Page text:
"Riverdale" disservices its story by serving as a reboot, rather than an autonomous story. - Photo courtesy of tvtime

I have a bone to pick with “Riverdale.”

The “Riverdale” TV show parallels its source material, the “Archie” comics, in trademarks alone. It more closely resembles “Glee’s” tolerable moments crossed with the most ridiculous “Pretty Little Liars” outtakes. Between its funeral-attire cheerleading uniforms and casting of former Disney Channel actors, “Riverdale” does nothing in half-measures. There’s never even an attempt at subtlety, nor at meaningfully drawing from its source material beyond names and archetypes. The show commits so thoroughly to its premise that it soundly ignores all conventional wisdom on storytelling and television writing. What’s most confusing about “Riverdale,” though, is that I actually like it—and so does everyone else, it seems.

So why can’t a show like “Riverdale,” whose merit lies in its autonomous production and self-awareness, stand on its own? Why did this story have to be told through the lens of a pre-existing franchise? Why can’t we have new media beyond remakes and re-brands of stories that have already been told numerous times before?

First-time viewers may argue that the show isn’t what they expected, that their favorite characters have been butchered by new renderings of their personalities and that the overall tone departs so drastically from “Archie” that the two shouldn’t be associated with one another. These criticisms are both fair and unfair, the result of a modern television show burdened with the expectation of decades of cultural impact from a comic with which it shares little in common. And “Riverdale” isn’t the only work which suffers more under a trademark than it would without it.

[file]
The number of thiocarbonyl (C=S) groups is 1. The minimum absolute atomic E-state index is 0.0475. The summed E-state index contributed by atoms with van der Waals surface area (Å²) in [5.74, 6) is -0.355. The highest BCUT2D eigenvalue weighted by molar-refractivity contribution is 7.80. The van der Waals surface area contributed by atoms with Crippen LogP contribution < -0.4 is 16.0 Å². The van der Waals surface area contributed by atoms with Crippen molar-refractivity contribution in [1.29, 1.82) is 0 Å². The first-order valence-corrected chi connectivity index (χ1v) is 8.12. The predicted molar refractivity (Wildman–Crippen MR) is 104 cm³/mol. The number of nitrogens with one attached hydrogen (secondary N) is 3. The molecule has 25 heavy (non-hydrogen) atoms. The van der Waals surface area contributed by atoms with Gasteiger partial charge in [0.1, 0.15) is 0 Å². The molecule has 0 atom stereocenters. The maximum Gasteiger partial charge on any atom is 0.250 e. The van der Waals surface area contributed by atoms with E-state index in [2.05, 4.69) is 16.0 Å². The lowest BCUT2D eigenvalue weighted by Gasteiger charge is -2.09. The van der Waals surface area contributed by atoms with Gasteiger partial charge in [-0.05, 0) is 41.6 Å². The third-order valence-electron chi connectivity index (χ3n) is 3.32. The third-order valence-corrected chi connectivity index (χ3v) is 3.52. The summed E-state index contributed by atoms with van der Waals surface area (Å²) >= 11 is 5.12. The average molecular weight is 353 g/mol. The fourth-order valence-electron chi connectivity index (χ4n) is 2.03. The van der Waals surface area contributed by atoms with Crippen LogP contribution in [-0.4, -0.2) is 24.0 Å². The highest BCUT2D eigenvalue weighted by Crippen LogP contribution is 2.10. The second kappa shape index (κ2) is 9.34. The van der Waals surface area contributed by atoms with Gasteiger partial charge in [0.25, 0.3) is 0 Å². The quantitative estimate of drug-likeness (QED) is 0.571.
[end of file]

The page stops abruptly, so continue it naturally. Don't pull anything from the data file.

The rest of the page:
Disney’s recent live-action remake of “Beauty and the Beast” would have been great if it hadn’t needed to live up to the standard of the first-ever animated film to win an Oscar for Best Picture. Other adaptations, which serve as sequels or prequels, often lose touch with what made their first installments so exciting; just think about how unimpressed many people were with “Solo: A Star Wars Story.”

What made these stories so culturally impactful in the first place is that they were unique and shared something about time and context. “Roseanne,” before its network television resurrection, could be remembered as a down-to-earth portrayal of 90’s working-class families—many of those same underlying messages just don’t hold up in 2018, though, which led to the revival’s eventual axing. “Clueless,” another 90s touchstone recently optioned for remake by Paramount Studios, has endured as an icon because it stands as indicative of its time. If its merit stood in its narrative alone, we would be remaking Jane Austen’s “Emma” (the source material for “Clueless”) instead.

Studio executives will doubtlessly keep beating dead horses so long as they keep spitting out money. But we, the viewers, can choose to invest in media which contributes to the canon of art and culture, rather than drawing out small sections of it.

So yes, I do have a bone to pick with “Riverdale.” A show this fun shouldn’t need to lean on a pre-existing franchise for validation. As is so often the case, a good story turns into a mediocre re-imagining, and new creative endeavors are left waiting for permission.

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